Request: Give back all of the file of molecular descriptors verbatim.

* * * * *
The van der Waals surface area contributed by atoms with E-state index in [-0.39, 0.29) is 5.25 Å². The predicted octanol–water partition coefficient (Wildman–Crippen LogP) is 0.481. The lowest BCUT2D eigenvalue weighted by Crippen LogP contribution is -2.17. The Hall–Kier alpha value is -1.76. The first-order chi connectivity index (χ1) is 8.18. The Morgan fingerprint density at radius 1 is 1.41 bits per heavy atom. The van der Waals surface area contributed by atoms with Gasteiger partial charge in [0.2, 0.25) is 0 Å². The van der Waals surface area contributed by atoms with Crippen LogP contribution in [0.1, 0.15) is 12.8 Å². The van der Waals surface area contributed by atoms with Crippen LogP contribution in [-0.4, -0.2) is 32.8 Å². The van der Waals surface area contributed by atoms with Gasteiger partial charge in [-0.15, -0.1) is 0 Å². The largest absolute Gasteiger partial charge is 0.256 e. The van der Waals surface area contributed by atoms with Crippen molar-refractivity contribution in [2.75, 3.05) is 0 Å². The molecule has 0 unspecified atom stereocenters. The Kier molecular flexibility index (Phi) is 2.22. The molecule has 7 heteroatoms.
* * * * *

The van der Waals surface area contributed by atoms with E-state index in [-0.39, 0.29) is 5.25 Å². The predicted octanol–water partition coefficient (Wildman–Crippen LogP) is 0.481. The lowest BCUT2D eigenvalue weighted by Crippen LogP contribution is -2.17. The Hall–Kier alpha value is -1.76. The first-order chi connectivity index (χ1) is 8.18. The Morgan fingerprint density at radius 1 is 1.41 bits per heavy atom. The van der Waals surface area contributed by atoms with Gasteiger partial charge in [0.2, 0.25) is 0 Å². The van der Waals surface area contributed by atoms with Crippen LogP contribution in [0.1, 0.15) is 12.8 Å². The van der Waals surface area contributed by atoms with Crippen LogP contribution in [-0.4, -0.2) is 32.8 Å². The van der Waals surface area contributed by atoms with Gasteiger partial charge in [-0.15, -0.1) is 0 Å². The largest absolute Gasteiger partial charge is 0.256 e. The van der Waals surface area contributed by atoms with Crippen molar-refractivity contribution in [2.75, 3.05) is 0 Å². The molecule has 0 unspecified atom stereocenters. The Kier molecular flexibility index (Phi) is 2.22. The molecule has 7 heteroatoms.